I barely feel equipped to make my son healthy lunches when Amy is out. Much less do I feel prepared to teach him how to respect those who, through no fault of his own, may not respect him until he has shattered their presuppositions.

3. What we call “justice” is really just the efforts of frail humans to make the best of bad situations. No one wins in a case like this. A son is dead. A man has to live with the guilt of taking a human life. In this scenario, “justice has been done” means legal culpability has been established and the legal consequences of one man’s actions have been decided. But wrong has not been put to right. Societal equilibrium has not been restored. Injustice has not been defeated.

It’s important to remember that the American justice system is not a fool-proof system. It’s a great system; maybe the best in the world (I don’t know all the systems, so who am I to say?). But we’ve spent the better part of 400 years figuring out how to apply in practice the values and ideals we hold in principle. And we’re only people, and people make mistakes. Yes, the jury has spoken. And the jury is made up of people who leave their turn signal on for 45 miles on the interstate, who can’t figure out the self checkout register at Wal-Mart, who we are sure the rest of the year are to blame for ruining America. I’m not saying they got it wrong in this case; I don’t know. I respect our system. I am confident in our system. But our system does not achieve ultimate justice.

4. The gospel is our only hope. Some have quoted Colossians 3:11—”here there is no Jew or Gentile”—to remind us all this week that our primary identity is not racial but spiritual. Christians are one in Christ, for sure. However, I think Paul’s point in Colossians is that from God’s perspective there is no Jew or Gentile, etc. No one has special access to God based on genetics, and no one is excluded by genetics. But the book of Acts tells us that, from a human perspective, the challenges that arise when Jews and Gentiles (or African- and Anglo-Americans) worship together do not disappear. The gospel doesn’t help because it tells us we are all one. Coca-Cola commercials tell us that. The gospel transforms us because it teaches us that, in Christ, we can acknowledge and embrace those who are not like us. Confession and forgiveness are required for things to be on earth as they are in Heaven (i.e., one in Christ).

Our Next Church Wish List

Monday, July 1st, 2013

Seven and a half years ago we drove away from our East Texas wedding, crossed Arkansas through the middle, turned left at Memphis, and made the long drive with no turning that takes you to Wheaton, Illinois. Next week we make darn near the same trip in reverse to begin the next season of our life in Arkansas.

A lot has changed in that seven and a half years. We have more stuff. For the northbound trip, we pulled all our worldly belongings in a trailer behind my dad’s pickup. For the southbound trip, we’ll rent a big truck. Also, our family of two has grown by a cat and a kid. We’ve become grown ups, more or less. At the very least, we have a better idea now who we are and what we want than we did seven and half years ago. But that’s another story.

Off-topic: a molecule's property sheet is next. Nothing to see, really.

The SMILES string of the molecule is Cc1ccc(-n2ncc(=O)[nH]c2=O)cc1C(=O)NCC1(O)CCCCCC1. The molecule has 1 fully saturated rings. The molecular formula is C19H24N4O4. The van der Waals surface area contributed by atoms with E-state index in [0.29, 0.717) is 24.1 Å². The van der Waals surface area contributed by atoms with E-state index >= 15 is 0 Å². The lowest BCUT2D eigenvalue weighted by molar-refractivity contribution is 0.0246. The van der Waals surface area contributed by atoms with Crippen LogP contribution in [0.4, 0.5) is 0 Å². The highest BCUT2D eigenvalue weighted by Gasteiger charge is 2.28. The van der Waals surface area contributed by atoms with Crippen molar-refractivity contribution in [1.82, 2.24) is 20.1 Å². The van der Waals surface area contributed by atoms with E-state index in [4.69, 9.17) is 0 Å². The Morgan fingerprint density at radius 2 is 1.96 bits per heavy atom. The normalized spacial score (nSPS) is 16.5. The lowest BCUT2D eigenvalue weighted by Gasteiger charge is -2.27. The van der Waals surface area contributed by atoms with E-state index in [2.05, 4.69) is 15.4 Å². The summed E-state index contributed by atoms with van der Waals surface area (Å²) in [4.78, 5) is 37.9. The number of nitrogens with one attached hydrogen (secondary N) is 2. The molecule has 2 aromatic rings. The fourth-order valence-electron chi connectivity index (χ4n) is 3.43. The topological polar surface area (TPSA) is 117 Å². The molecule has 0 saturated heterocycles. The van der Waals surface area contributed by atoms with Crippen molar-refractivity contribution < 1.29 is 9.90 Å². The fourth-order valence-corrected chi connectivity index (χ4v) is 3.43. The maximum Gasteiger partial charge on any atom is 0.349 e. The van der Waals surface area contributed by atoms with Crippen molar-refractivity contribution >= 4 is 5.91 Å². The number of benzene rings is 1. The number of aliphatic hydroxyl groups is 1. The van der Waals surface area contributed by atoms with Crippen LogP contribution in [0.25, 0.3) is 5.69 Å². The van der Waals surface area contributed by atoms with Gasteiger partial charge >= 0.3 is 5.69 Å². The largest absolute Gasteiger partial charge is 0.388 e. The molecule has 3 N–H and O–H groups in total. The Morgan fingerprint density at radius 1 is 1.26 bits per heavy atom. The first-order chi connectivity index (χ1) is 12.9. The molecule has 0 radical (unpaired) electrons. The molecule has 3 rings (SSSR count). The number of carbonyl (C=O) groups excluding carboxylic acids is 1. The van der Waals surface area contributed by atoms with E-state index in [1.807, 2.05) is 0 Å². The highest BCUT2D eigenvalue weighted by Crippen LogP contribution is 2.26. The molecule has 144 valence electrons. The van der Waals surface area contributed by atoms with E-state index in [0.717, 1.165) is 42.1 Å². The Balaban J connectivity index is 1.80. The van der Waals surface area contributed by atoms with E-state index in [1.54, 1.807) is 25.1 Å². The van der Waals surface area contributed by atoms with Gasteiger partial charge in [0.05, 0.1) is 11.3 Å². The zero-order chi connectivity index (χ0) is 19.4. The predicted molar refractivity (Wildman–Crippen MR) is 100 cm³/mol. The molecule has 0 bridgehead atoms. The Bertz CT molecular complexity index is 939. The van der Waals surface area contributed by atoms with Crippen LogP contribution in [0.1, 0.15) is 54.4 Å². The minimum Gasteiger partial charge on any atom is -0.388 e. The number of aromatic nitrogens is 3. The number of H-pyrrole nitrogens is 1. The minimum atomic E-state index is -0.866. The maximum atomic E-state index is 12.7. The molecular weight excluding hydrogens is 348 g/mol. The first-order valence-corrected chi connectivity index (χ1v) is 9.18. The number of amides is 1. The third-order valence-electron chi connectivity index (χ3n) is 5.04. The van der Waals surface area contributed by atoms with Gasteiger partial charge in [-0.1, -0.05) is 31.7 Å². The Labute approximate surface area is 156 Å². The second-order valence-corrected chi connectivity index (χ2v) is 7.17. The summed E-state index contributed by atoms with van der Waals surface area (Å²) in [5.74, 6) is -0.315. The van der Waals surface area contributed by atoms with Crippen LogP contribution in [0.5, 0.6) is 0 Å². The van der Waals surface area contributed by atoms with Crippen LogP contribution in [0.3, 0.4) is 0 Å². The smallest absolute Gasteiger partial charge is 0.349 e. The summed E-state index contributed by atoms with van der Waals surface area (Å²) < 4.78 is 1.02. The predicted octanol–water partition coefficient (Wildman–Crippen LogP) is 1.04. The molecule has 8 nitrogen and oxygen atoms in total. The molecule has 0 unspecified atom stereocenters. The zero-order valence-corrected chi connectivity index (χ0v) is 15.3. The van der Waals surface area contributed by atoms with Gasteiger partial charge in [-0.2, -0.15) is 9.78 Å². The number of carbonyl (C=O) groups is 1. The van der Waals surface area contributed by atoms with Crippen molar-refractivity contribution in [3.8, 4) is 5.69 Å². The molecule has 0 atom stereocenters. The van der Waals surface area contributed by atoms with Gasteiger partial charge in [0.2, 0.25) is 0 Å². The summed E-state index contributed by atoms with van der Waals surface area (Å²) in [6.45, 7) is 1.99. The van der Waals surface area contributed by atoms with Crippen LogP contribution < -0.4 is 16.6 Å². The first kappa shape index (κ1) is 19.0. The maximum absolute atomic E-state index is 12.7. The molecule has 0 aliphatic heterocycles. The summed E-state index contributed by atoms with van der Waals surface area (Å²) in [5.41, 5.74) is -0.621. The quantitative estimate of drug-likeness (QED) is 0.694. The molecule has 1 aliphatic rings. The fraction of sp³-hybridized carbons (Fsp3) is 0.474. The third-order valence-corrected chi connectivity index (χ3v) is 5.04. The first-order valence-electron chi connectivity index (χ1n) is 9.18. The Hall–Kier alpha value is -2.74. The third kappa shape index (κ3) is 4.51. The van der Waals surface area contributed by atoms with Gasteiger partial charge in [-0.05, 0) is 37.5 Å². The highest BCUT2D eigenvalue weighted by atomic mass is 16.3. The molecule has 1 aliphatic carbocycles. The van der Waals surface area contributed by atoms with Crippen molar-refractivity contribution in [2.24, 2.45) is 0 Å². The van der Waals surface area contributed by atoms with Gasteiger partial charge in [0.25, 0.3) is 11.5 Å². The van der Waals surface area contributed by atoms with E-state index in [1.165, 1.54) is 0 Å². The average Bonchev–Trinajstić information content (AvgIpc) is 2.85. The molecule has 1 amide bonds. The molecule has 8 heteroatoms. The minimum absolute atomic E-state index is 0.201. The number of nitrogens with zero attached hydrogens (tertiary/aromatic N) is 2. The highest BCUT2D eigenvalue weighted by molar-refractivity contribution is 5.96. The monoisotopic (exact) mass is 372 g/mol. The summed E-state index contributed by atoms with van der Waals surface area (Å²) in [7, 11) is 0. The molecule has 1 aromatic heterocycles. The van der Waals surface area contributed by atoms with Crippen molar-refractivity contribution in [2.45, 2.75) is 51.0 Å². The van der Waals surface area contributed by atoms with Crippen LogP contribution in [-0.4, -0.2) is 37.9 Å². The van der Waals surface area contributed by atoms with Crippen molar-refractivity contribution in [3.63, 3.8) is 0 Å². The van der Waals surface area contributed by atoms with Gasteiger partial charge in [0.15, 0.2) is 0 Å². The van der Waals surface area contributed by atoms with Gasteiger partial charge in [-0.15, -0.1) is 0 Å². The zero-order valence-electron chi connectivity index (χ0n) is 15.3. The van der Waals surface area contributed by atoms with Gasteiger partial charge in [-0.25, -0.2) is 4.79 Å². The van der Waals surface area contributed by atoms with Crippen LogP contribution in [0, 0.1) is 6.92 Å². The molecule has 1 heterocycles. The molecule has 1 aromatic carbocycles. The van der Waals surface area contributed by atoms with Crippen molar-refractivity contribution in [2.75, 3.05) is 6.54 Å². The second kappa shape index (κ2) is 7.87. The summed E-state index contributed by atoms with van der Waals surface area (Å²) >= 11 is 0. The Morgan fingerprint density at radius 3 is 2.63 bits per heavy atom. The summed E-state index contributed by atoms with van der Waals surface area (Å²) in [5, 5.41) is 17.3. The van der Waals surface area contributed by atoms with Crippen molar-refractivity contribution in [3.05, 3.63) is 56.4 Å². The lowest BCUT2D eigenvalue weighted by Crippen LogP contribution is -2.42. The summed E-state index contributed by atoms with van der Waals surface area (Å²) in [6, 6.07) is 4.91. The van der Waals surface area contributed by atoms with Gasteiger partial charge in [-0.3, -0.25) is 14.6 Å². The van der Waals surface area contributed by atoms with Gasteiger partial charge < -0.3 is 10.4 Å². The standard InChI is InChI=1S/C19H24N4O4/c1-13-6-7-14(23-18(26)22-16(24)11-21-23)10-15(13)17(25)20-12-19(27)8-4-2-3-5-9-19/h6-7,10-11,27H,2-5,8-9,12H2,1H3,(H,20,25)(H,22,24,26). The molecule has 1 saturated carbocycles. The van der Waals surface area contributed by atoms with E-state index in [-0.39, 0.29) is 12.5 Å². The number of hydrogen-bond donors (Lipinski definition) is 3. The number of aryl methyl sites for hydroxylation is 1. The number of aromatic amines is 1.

One thing that’s changed since that last cross-country move is what we look for in a church. Seven and a half years ago, my main criterion was that the church we attend must be completely unlike the church I grew up in. That’s not very mature, I admit, but it’s the truth. I didn’t really care where we went as long as it was different. Now our priorities have changed. This isn’t an exhaustive list, but this time we’re looking for a church:

1) that functions like a family. This is more than smiling and hugging and knowing everybody’s business. It means that older men and women rise to the challenge of offering guidance and godly example to younger men and women (as here and here). It means weeping with those who weep and rejoicing with those who rejoice. It means bearing one another’s burdens—whether physical or financial, spiritual or emotional. We found this sort of community at Immanuel Presbyterian Church, and now I can’t imagine living without it.

2) that creates opportunity for intergenerational fellowship, worship, and service. This is related to number one, but it deserves its own line.

A church

3) in which men and women of color hold visible leadership positions. Here’s an item I didn’t anticipate. Amy’s background in international churches has had her longing for a culturally diverse community for some time. But the older Jamie gets, the more eager we are for him to experience—and for him to see us experience—the spiritual leadership of godly black ministers.

4) in which children are invited and encouraged to participate in the worship and mission of the church. There’s a theme developing here. Basically, I’m for having the generations together more often than they’re apart. We want our children to know ow to worship and serve because they have done it all their lives.

And, most important, a church

5) captivated by the majesty of Christ and animated by a vision of the gospel that brings life and light to the darkness. Jesus is not my homeboy; he’s my savior and king. And I’d like to worship in a church that keeps that straight. A vision of the majesty of Christ should send us out into the world with confidence and joy, whether we’re barbers or bankers or editors, to do whatever it is we do for Christ and his kingdom.

There are other things to consider, to be sure. And maybe a week from now I’ll have a slightly different list. But these items are priorities for us. We’re eager to see where God leads. And I’m interested if anyone else would like to share their own top 5 (for the sake of conversation).